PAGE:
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Engineering bacteria to tolerate higher temperatures

By Scott Jenkins |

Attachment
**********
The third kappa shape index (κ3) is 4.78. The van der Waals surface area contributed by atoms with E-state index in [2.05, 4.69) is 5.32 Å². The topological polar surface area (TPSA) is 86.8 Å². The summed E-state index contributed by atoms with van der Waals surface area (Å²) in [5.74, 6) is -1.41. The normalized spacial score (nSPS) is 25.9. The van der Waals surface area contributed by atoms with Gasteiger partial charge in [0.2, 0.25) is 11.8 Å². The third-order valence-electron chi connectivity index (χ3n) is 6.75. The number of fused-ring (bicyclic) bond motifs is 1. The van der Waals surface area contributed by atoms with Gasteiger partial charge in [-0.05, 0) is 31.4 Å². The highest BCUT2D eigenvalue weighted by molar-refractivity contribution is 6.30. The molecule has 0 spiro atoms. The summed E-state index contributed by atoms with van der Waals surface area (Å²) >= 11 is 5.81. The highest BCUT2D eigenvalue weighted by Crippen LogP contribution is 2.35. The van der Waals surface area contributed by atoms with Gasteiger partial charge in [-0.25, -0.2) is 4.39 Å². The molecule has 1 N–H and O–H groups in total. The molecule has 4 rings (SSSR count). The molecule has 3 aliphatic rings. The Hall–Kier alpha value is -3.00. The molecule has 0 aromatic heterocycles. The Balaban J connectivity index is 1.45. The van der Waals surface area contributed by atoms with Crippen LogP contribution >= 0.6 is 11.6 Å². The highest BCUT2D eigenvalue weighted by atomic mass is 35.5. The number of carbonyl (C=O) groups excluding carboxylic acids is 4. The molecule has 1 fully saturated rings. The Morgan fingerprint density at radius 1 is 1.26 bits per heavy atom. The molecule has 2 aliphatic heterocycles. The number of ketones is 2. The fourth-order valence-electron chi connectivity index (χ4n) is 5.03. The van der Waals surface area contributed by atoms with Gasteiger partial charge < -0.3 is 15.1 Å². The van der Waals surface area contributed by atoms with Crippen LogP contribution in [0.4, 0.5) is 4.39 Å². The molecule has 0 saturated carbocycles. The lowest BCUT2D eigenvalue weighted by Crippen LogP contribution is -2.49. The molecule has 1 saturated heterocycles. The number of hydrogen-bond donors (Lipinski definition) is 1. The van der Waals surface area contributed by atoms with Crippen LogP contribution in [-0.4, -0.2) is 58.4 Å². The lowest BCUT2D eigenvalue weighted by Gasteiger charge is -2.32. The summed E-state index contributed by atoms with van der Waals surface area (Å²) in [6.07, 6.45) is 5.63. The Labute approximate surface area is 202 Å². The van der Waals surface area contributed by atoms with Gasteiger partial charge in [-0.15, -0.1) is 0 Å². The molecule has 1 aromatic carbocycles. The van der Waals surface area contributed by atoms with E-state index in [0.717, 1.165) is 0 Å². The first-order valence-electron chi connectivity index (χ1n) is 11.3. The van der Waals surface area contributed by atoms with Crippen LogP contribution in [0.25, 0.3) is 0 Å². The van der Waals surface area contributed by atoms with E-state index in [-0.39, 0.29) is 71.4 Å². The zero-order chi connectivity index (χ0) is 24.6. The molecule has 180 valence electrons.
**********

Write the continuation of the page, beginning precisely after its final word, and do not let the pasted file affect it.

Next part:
Vigorous microbial growth in bioreactors raises cell density, which is a source of heat stress and can hinder production efficiency. To address the issue, scientists have tried introducing genes for heat-shock proteins (HSPs) into workhorse industrial bacteria like Escherichia coli, but overexpression of those genes shuts down aspects of cell metabolism. A research team at the Beijing Institute of Technology (english.bit.edu.cn) has now developed a method for limiting bacterial density in bacterial strains equipped with HSP genes. The researchers created a gene network in which a set of genes designed for limiting cell density is activated when the temperature exceeds a certain threshold. That set of genes is then linked to another set that triggers programmed cell death. The result is a strain that grows well at elevated temperatures, but that maintains a more constant cell density, thus limiting heat stress. The researchers strain, called intelligent microbial heat-regulating engine (IMHeRE), showed the ability to produce five times more of the amino acid lysine (an animal-feed product) than a control strain of E. coli at the elevated temperature of 40°C.
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